Remembering Pat Donohue

July 13, 2015

Pat Donohue, until recently assistant provost for community engaged learning programs and partnerships at The College of New Jersey, died last week. Pat represented the very best of higher education community engagement. In the nine years he spent at TCNJ, Pat built the college’s Bonner program into an extraordinary vehicle for learning and for positive community change. He did much more than that—creating and expanding a wide range of programs—but his work with the Bonners will be his enduring legacy.

What stands out about Pat’s work at TCNJ is the depth of his twin commitments to the development of his students as citizens and to the revitalization of the city where their work was focused, Trenton, NJ. Pat’s work embodied the understanding that his students would learn and grow the most when the work they were doing was embedded in sustained partnerships aimed at the achievement of long-term community development goals. Pat’s students were not involved in short-term, feel-good projects. Pat invited them to join him in making common cause with the residents of a city reeling from decades of job loss and disinvestment. He saw his college—once known as Trenton State—as a partner with the people of Trenton in an effort to create a more just future. Pat worked closely with Bobby Hackett of the Bonner Foundation to envision pathways for deep, high-impact student engagement that goes beyond conventional service. And he put the ideas they generated into practice.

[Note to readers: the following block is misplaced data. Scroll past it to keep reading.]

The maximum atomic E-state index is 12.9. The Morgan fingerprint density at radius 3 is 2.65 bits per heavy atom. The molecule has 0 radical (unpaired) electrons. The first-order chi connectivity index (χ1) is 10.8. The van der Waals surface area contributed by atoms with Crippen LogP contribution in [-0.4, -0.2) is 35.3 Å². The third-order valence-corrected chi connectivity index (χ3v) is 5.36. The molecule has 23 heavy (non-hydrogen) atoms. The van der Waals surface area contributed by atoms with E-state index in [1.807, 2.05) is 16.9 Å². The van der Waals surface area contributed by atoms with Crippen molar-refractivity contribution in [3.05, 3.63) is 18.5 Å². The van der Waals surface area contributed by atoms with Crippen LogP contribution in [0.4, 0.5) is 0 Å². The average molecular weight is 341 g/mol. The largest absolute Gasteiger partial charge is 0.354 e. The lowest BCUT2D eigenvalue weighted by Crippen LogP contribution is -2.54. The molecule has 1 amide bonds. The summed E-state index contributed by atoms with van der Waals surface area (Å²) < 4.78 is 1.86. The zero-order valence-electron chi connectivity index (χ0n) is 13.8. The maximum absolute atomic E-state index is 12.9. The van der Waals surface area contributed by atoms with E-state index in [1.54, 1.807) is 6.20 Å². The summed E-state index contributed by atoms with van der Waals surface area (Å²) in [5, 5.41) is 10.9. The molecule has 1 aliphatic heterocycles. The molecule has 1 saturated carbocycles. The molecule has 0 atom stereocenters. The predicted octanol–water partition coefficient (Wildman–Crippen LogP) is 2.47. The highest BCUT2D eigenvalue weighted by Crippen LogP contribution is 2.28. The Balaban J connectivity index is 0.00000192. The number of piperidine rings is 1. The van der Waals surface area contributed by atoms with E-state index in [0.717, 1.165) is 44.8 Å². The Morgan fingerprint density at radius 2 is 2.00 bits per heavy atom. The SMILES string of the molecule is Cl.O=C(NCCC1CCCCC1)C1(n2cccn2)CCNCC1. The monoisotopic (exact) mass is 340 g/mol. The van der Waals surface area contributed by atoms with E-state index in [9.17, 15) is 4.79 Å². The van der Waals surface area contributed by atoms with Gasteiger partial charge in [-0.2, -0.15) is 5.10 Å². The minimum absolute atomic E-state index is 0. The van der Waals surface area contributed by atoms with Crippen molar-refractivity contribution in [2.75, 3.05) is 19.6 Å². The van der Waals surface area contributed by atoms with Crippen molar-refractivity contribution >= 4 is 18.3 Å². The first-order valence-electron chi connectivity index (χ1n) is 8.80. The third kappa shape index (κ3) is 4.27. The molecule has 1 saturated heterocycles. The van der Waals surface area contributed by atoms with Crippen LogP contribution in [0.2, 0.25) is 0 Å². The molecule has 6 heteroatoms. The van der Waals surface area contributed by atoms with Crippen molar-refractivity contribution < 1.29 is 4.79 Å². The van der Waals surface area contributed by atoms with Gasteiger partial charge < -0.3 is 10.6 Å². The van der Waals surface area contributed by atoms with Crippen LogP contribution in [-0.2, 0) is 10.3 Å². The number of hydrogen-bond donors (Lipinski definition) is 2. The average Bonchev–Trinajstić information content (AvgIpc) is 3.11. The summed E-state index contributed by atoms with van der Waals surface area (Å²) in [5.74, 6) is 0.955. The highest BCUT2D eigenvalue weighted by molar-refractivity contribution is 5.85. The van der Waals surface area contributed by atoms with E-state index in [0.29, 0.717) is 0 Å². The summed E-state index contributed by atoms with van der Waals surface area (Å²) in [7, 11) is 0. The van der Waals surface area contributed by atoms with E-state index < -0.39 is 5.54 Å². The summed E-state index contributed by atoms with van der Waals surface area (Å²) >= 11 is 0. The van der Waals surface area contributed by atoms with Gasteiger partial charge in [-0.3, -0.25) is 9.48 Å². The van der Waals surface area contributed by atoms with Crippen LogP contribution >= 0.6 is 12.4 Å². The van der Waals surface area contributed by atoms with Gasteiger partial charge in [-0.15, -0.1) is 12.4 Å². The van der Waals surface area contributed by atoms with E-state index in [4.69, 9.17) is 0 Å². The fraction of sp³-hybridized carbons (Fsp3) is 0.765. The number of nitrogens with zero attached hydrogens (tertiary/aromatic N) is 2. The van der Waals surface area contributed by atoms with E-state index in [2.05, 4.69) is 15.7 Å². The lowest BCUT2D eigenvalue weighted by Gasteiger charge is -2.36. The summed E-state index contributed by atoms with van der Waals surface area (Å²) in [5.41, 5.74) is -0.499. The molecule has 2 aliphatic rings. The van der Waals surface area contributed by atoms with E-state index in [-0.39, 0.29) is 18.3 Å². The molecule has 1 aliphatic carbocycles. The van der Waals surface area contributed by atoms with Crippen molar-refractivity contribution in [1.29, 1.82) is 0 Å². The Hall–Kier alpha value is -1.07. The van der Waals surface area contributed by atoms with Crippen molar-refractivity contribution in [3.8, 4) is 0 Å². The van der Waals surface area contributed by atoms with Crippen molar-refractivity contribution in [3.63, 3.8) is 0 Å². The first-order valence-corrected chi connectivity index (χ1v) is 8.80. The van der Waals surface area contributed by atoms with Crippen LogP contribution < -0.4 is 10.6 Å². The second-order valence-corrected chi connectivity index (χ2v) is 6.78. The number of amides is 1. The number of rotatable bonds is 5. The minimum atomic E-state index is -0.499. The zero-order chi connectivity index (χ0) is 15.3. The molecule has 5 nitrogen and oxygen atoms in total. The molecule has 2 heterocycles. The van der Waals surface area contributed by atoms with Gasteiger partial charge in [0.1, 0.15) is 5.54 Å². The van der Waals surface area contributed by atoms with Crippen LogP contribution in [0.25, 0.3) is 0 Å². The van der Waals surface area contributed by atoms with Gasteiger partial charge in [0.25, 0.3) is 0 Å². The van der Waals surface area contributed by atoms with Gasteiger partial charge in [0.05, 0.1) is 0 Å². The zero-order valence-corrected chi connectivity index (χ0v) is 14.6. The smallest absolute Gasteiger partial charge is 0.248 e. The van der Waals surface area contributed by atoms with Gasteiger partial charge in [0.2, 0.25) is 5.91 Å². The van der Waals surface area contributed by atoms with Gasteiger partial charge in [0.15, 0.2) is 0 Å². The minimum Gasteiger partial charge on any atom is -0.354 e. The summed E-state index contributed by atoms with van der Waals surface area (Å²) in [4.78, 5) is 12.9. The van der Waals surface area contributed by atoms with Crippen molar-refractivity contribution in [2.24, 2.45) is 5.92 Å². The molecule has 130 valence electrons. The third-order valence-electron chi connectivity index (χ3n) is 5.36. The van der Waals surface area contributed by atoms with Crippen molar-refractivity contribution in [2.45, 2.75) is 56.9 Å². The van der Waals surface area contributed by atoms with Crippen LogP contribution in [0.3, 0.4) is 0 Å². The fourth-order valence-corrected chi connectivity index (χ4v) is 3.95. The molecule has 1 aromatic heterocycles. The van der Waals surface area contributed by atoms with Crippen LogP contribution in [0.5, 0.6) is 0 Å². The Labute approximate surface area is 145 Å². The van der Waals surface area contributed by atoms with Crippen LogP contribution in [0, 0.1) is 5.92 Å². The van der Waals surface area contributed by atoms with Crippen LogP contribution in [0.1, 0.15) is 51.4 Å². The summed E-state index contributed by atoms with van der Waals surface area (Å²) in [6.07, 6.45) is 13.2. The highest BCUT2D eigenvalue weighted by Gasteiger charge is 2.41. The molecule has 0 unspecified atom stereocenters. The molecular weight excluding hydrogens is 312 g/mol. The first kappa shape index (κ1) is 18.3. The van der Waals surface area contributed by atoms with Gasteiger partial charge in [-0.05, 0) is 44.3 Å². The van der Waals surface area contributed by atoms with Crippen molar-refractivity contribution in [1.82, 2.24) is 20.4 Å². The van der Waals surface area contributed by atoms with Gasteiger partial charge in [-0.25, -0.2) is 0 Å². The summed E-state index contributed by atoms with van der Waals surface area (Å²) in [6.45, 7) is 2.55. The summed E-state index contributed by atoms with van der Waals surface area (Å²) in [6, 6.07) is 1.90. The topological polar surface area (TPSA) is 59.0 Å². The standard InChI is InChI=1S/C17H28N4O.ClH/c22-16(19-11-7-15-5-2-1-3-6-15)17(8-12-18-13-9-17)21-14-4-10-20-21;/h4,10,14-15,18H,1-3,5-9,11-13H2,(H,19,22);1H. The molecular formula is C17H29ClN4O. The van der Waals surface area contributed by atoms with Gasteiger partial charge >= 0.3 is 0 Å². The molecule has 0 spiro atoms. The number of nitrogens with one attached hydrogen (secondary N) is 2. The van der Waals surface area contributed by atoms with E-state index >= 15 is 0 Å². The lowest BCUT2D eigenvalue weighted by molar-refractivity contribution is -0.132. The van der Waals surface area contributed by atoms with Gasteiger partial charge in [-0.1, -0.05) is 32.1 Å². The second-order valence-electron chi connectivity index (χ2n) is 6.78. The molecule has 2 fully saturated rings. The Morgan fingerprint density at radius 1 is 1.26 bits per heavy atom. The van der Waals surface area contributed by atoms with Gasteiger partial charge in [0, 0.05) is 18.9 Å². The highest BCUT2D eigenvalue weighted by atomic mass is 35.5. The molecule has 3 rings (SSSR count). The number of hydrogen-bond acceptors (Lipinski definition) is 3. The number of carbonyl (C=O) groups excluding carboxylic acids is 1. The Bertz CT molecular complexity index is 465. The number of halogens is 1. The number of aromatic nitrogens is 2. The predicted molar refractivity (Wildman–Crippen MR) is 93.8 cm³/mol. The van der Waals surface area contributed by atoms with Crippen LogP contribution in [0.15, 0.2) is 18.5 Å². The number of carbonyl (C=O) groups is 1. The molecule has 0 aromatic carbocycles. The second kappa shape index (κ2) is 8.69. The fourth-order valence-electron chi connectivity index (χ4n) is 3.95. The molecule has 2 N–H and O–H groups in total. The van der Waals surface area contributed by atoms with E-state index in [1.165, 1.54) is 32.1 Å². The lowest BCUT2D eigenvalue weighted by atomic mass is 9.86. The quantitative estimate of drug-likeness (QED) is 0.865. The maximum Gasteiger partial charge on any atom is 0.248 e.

I didn’t know Pat very well at a personal level, although our worlds overlapped quite a bit. I worked at Princeton and Rutgers-Camden while Pat worked at TCNJ, so we met at a number of professional gatherings and through friends. My primary knowledge of Pat’s work comes from having lived in Trenton for much of the time Pat worked at TCNJ. Knowing the city as a resident, I was constantly struck by the engagement of Pat’s students with everyone doing interesting and important work in Trenton. Pat had a longstanding partnership with Marty Johnson, a local legend in Trenton whose organization, Isles, has been creating positive change for decades. But Pat’s students were also mixing it up with the S.A.G.E. Coalition, an innovative and edgy group of public artists reconceptualizing the role of art in transforming urban life.

I learned a great deal about how to do this work well by paying attention to what Pat was doing at TCNJ and in Trenton. I am confident many others can say the same.

Pat’s death was by suicide, and the sadness and stigma of suicide can often distract us from celebrating the lives of those who become its victims. Whether death results from mental illness or from physical illness, it does not eviscerate the good works of life. Pat stands as an exemplar of higher education for the common good. We can honor his memory by redoubling our own efforts for our students, our communities, and the world.

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